Thanks to the overwhelming generosity of so many benevolent individuals, organizations and faith-based communities in our area, it is a safe bet that — no matter what their socio-economic circumstances — the children among us indeed enjoy the holidays.
But there is another demographic of young people for whom the holidays are not something they look forward to with joy, so much as something they muddle through as best they can. They are America's "disconnected youth," young adults between the ages of 16 and 24 who are neither in school nor employed full time and who lack the education, job training, essential life skills, family and financial support necessary to make their way in the world. Many of them come from foster care. Many come from broken homes and ineffective social systems. In the United States there are nearly 6 million such young adults. In Maryland alone, there are more than 20,000.
Whether you embrace the holidays as a time for compassionate giving or a season designed to rev our economic engine, an argument can be made to include Maryland's disconnected youth in your plans. Why? Because young people are the key to a compassionate culture, a thriving economy and a vibrant future for us all, and — despite their lack of readiness — our disconnected youth are full of potential, willing to work and eager to embark on a pathway to successful adulthood.
So what's stopping them?
For Maryland's disconnected youth, the barriers to a safe and secure adulthood generally fall into three categories: social, emotional and physical.
The social barriers include such problems as lack of family support (financial and emotional), lack of social and professional networks, academic deficiencies, government agencies that inadvertently work at cross purposes and are not set up to ensure that the funds allotted follow the youth as that youth moves through the system, inequitable access to opportunity based on a variety of factors including race and wealth, a job market that no longer places any value on the concept of apprenticeships and "moving up the ladder," and other systemic failures for which there are no clear solutions.
Couple any one of those social barriers with the emotional issues disconnected youth often carry with them on their journey to adulthood, and the detours they take will increase exponentially. Issues like the experience of real trauma in their young lives, their lack of trust in the adult world and the system at large, and a wholesale lack of confidence in themselves.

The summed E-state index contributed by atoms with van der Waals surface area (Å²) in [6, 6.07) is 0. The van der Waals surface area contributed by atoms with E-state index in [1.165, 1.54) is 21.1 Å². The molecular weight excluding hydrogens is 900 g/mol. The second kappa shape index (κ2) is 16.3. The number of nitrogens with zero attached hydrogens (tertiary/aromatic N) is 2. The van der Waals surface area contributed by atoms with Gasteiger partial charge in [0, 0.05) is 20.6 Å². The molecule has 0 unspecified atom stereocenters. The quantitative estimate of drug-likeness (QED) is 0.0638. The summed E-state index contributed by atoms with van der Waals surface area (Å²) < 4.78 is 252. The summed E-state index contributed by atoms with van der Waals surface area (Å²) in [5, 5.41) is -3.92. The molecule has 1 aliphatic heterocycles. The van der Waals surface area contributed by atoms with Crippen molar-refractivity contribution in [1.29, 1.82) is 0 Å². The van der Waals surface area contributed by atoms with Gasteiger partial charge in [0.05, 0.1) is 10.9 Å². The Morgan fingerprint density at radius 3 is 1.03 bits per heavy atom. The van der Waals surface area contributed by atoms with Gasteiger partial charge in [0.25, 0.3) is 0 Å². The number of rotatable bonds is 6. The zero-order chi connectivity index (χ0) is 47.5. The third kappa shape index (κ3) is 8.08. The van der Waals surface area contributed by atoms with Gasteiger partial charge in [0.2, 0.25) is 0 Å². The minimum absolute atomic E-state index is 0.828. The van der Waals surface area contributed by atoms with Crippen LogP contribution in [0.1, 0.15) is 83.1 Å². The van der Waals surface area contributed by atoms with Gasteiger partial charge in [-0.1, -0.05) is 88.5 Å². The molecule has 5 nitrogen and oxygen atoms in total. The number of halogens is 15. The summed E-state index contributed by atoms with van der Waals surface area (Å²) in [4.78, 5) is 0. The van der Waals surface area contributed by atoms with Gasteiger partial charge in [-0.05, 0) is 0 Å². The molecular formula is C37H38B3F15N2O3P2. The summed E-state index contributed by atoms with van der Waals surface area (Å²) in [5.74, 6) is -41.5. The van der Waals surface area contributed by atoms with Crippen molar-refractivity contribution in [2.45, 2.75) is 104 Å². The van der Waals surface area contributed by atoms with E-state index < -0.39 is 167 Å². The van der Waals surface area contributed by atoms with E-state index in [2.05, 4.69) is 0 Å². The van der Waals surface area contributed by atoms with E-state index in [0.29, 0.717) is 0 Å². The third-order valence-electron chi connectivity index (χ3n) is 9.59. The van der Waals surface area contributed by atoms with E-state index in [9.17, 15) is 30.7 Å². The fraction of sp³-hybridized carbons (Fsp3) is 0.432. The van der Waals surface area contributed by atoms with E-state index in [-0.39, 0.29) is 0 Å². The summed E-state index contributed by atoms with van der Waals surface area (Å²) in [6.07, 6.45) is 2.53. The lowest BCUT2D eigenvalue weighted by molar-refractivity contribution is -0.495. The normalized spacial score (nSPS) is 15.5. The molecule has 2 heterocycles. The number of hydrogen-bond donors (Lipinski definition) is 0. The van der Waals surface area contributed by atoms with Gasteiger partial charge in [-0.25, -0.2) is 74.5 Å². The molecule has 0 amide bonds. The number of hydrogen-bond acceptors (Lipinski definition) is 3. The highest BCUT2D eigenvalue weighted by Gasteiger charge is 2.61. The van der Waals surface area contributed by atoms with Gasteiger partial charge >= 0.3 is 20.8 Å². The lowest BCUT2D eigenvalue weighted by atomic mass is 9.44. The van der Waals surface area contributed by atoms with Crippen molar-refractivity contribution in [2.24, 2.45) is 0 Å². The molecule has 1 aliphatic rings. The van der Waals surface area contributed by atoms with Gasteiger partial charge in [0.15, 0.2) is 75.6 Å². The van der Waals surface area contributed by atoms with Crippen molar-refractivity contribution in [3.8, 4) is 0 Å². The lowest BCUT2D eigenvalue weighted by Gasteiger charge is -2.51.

But even if you have an exceptional young adult who has navigated the system and come out the other end in one piece, until that person gets a job and financial security, he or she remains at a disadvantage, and there are still physical barriers to overcome. Barriers like the lack of affordable housing and ubiquitous, safe and reliable public transportation. As a result, too many young adults — particularly those aging out of the foster care system — end up living on the street or in homeless shelters. To compound the problem, most of the jobs available to young people are outside the routes of mass transit lines. Without access, there is no opportunity.
Growing up is not the same as becoming an adult. And being independent should not mean going it alone. There are many ways we all can help Maryland's disconnected youth navigate a safe and secure pathway to successful adulthood including supporting and partnering with non-profits already working on behalf of this forgotten demographic. Providing mentorships, apprenticeships and internships to eligible young adults. Tutoring young men and women to fill in their academic skill gaps. Creating job-training programs to develop the next generation of our workforce. Volunteering to teach essential life skills like financial literacy, parenting and conflict resolution. Advocating for fair wages and affordable child care. And creating support systems for young adults that serve as much-needed social and professional networks.
While it's true, none of these can be gift wrapped or fit in a stocking hung by the tree, they are what Maryland's disconnected youth really need. This season. And all year round.
Mark Mittelman is executive director of New Pathways in Towson; his email is firstname.lastname@example.org.